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barristerinky
barristerinky, Attorney
Category: Landlord-Tenant
Satisfied Customers: 38186
Experience:  Attorney over 16 years, landlord 26 years
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I am joint tennants in common on a property with another

Customer Question

I am joint tennants in common on a property with another person. The note is in my name, I have put up 100 of the money. They have judgments coming against them. How can I protect my interest in the property
Submitted: 2 months ago.
Category: Landlord-Tenant
Expert:  barristerinky replied 2 months ago.

Hello and welcome! My name is ***** ***** I am a licensed attorney and will try my best to help with your situation. There may be a slight delay in my responses as I type out an answer or reply.

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You may also be offered a phone call, but those don’t come from me and are offered by the website and you are under no obligation to accept.

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If you are a joint tenant with someone else, then you each own an undivided 50% interest in the property. If the other person gets a judgment against them, the creditor can file a judgment lien on the property and then foreclose on that lien to force a sale of the property so that they can get at the 50% that the judgment debtor owns.

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So the only way to potentially protect it is to get it out of the debtor's name by them quitclaim deeding it to you or someone else. If the creditor does not find out about the transfer and challenge it as fraud on a creditor, then that would protect it.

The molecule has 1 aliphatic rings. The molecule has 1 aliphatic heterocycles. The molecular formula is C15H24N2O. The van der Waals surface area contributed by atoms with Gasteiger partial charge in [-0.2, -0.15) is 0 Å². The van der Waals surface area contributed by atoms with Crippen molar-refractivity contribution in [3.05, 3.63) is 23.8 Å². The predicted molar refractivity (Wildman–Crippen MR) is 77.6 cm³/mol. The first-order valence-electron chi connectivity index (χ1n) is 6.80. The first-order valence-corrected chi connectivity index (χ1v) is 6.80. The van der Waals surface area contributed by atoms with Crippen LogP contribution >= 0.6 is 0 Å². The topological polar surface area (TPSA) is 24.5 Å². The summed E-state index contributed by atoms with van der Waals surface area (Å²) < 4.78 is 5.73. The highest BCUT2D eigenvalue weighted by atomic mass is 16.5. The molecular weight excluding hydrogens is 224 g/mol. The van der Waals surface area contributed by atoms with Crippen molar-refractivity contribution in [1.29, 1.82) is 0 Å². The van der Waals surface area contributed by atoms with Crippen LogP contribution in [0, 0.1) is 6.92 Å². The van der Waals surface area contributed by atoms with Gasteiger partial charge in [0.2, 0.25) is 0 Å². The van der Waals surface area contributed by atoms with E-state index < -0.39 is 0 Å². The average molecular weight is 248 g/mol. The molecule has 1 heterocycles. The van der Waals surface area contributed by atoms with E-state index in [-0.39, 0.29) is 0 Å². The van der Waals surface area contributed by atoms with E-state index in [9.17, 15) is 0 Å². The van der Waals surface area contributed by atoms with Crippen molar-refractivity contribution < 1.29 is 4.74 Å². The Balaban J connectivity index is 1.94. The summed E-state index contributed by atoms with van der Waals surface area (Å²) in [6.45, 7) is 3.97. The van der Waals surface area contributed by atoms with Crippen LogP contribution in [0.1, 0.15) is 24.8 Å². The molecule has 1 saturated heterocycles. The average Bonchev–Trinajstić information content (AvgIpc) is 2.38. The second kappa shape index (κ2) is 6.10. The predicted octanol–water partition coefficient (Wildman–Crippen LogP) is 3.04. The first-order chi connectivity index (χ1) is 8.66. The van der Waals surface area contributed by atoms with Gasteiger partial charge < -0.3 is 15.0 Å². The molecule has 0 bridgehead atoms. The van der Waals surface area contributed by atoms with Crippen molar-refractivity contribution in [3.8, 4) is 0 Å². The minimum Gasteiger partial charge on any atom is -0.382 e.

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thanks

Barrister

Customer: replied 2 months ago.
Is there rebuttal to the presumptive 50% ownership. Meaning we agreed at the time of pruchase, I would provide her a place to live on the property. In return she was would provide interior design and archetectural services. The individual is my fiance's mother. We were never 50/50
Expert:  barristerinky replied 2 months ago.

No, if you put her on the deed, she is a 50% owner... The arrangement for whatever payment that she was to tender for her interest would have been between you two..

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But if you and she are on the deed, you are both exactly equal owners....

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I am sorry that the news isn't better.

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thanks

Barrister

Customer: replied 2 months ago.
I was told by day Pitney that was a presumption that could be rebutted. I assume along the lines of equitable division of property. Have you ever heard of a rebuttal tot he presumption before
Expert:  barristerinky replied 2 months ago.

You could claim that you were just adding the other person to the deed for your convenience and that they really didn't have any ownership interest because they didn't pay anything. But when the creditor challenges that in court, the judge will ask you why you added them to the deed as an owner if you didn't want them to be an owner?

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That is kind of a hard question to answer. You could have just let her live there on the property as a tenant, which is what most people would do if they were just trading lodging for design services. Most landlords don't add their tenants to the deed to make them an owner..

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Customer: replied 2 months ago.
Tenancy in Common